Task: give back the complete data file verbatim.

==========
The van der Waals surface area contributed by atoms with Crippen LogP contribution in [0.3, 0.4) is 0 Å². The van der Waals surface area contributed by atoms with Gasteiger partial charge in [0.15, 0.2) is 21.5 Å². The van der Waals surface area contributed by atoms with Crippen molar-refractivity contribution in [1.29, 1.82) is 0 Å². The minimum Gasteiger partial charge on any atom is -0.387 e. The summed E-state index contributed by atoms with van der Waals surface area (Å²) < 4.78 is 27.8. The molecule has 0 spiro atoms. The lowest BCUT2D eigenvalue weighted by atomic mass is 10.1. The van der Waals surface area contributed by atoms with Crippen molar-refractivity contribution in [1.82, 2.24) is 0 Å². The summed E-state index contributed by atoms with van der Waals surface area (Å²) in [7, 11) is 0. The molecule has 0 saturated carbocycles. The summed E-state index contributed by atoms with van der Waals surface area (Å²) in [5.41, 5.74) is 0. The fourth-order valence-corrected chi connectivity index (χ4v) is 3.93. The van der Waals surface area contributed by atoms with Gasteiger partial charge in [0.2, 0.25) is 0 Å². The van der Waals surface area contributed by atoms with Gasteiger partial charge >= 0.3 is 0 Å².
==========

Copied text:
The van der Waals surface area contributed by atoms with Crippen LogP contribution in [0.3, 0.4) is 0 Å². The van der Waals surface area contributed by atoms with Gasteiger partial charge in [0.15, 0.2) is 21.5 Å². The van der Waals surface area contributed by atoms with Crippen molar-refractivity contribution in [1.29, 1.82) is 0 Å². The minimum Gasteiger partial charge on any atom is -0.387 e. The summed E-state index contributed by atoms with van der Waals surface area (Å²) < 4.78 is 27.8. The molecule has 0 spiro atoms. The lowest BCUT2D eigenvalue weighted by atomic mass is 10.1. The van der Waals surface area contributed by atoms with Crippen molar-refractivity contribution in [1.82, 2.24) is 0 Å². The summed E-state index contributed by atoms with van der Waals surface area (Å²) in [7, 11) is 0. The molecule has 0 saturated carbocycles. The summed E-state index contributed by atoms with van der Waals surface area (Å²) in [5.41, 5.74) is 0. The fourth-order valence-corrected chi connectivity index (χ4v) is 3.93. The van der Waals surface area contributed by atoms with Gasteiger partial charge in [0.2, 0.25) is 0 Å². The van der Waals surface area contributed by atoms with Gasteiger partial charge >= 0.3 is 0 Å².